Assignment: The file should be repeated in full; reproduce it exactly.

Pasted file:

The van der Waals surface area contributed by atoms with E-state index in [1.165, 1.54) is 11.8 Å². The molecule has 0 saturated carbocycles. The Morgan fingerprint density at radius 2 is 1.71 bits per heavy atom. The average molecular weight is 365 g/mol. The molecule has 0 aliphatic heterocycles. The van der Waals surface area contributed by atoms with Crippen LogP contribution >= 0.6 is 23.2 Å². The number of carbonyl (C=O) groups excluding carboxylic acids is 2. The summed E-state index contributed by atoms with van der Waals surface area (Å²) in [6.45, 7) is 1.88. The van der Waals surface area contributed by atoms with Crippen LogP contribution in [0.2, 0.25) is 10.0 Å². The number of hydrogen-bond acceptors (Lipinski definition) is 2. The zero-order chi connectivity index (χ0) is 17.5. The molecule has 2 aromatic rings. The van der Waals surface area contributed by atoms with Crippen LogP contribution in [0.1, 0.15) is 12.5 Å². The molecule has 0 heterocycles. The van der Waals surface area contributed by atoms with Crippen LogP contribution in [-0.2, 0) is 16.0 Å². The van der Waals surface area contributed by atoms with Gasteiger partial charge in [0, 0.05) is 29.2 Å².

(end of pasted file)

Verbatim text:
The van der Waals surface area contributed by atoms with E-state index in [1.165, 1.54) is 11.8 Å². The molecule has 0 saturated carbocycles. The Morgan fingerprint density at radius 2 is 1.71 bits per heavy atom. The average molecular weight is 365 g/mol. The molecule has 0 aliphatic heterocycles. The van der Waals surface area contributed by atoms with Crippen LogP contribution >= 0.6 is 23.2 Å². The number of carbonyl (C=O) groups excluding carboxylic acids is 2. The summed E-state index contributed by atoms with van der Waals surface area (Å²) in [6.45, 7) is 1.88. The van der Waals surface area contributed by atoms with Crippen LogP contribution in [0.2, 0.25) is 10.0 Å². The number of hydrogen-bond acceptors (Lipinski definition) is 2. The zero-order chi connectivity index (χ0) is 17.5. The molecule has 2 aromatic rings. The van der Waals surface area contributed by atoms with Crippen LogP contribution in [0.1, 0.15) is 12.5 Å². The molecule has 0 heterocycles. The van der Waals surface area contributed by atoms with Crippen LogP contribution in [-0.2, 0) is 16.0 Å². The van der Waals surface area contributed by atoms with Gasteiger partial charge in [0, 0.05) is 29.2 Å².